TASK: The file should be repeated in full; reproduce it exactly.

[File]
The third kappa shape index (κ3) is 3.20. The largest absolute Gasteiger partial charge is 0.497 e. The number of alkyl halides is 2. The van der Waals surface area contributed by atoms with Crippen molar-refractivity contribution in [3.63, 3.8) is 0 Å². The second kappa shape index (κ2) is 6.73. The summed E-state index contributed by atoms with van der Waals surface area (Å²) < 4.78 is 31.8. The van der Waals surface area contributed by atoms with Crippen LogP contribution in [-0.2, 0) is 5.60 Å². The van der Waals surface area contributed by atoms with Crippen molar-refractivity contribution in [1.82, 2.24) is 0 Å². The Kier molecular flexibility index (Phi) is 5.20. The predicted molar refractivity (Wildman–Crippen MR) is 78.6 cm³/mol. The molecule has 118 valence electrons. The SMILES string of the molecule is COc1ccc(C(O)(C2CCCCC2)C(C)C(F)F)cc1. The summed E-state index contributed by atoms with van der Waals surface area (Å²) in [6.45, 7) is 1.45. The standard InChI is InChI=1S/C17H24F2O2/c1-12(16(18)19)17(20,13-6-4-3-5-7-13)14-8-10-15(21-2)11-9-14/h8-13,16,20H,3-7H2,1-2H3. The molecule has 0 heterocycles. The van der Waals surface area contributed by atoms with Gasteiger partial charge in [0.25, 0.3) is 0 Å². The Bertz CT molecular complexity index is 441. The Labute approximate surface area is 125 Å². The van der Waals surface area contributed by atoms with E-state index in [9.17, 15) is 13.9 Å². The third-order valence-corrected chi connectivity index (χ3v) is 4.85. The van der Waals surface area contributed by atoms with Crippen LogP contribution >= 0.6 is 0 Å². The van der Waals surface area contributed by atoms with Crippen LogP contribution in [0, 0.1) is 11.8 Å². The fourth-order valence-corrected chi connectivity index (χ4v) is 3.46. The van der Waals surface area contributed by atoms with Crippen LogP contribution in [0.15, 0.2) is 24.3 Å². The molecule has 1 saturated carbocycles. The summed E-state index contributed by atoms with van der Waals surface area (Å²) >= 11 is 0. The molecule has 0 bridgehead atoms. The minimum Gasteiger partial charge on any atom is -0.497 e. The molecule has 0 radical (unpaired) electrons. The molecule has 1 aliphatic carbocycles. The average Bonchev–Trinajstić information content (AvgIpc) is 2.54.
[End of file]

The third kappa shape index (κ3) is 3.20. The largest absolute Gasteiger partial charge is 0.497 e. The number of alkyl halides is 2. The van der Waals surface area contributed by atoms with Crippen molar-refractivity contribution in [3.63, 3.8) is 0 Å². The second kappa shape index (κ2) is 6.73. The summed E-state index contributed by atoms with van der Waals surface area (Å²) < 4.78 is 31.8. The van der Waals surface area contributed by atoms with Crippen LogP contribution in [-0.2, 0) is 5.60 Å². The van der Waals surface area contributed by atoms with Crippen molar-refractivity contribution in [1.82, 2.24) is 0 Å². The Kier molecular flexibility index (Phi) is 5.20. The predicted molar refractivity (Wildman–Crippen MR) is 78.6 cm³/mol. The molecule has 118 valence electrons. The SMILES string of the molecule is COc1ccc(C(O)(C2CCCCC2)C(C)C(F)F)cc1. The summed E-state index contributed by atoms with van der Waals surface area (Å²) in [6.45, 7) is 1.45. The standard InChI is InChI=1S/C17H24F2O2/c1-12(16(18)19)17(20,13-6-4-3-5-7-13)14-8-10-15(21-2)11-9-14/h8-13,16,20H,3-7H2,1-2H3. The molecule has 0 heterocycles. The van der Waals surface area contributed by atoms with Gasteiger partial charge in [0.25, 0.3) is 0 Å². The Bertz CT molecular complexity index is 441. The Labute approximate surface area is 125 Å². The van der Waals surface area contributed by atoms with E-state index in [9.17, 15) is 13.9 Å². The third-order valence-corrected chi connectivity index (χ3v) is 4.85. The van der Waals surface area contributed by atoms with Crippen LogP contribution >= 0.6 is 0 Å². The van der Waals surface area contributed by atoms with Crippen LogP contribution in [0, 0.1) is 11.8 Å². The fourth-order valence-corrected chi connectivity index (χ4v) is 3.46. The van der Waals surface area contributed by atoms with Crippen LogP contribution in [0.15, 0.2) is 24.3 Å². The molecule has 1 saturated carbocycles. The summed E-state index contributed by atoms with van der Waals surface area (Å²) >= 11 is 0. The molecule has 0 bridgehead atoms. The minimum Gasteiger partial charge on any atom is -0.497 e. The molecule has 0 radical (unpaired) electrons. The molecule has 1 aliphatic carbocycles. The average Bonchev–Trinajstić information content (AvgIpc) is 2.54.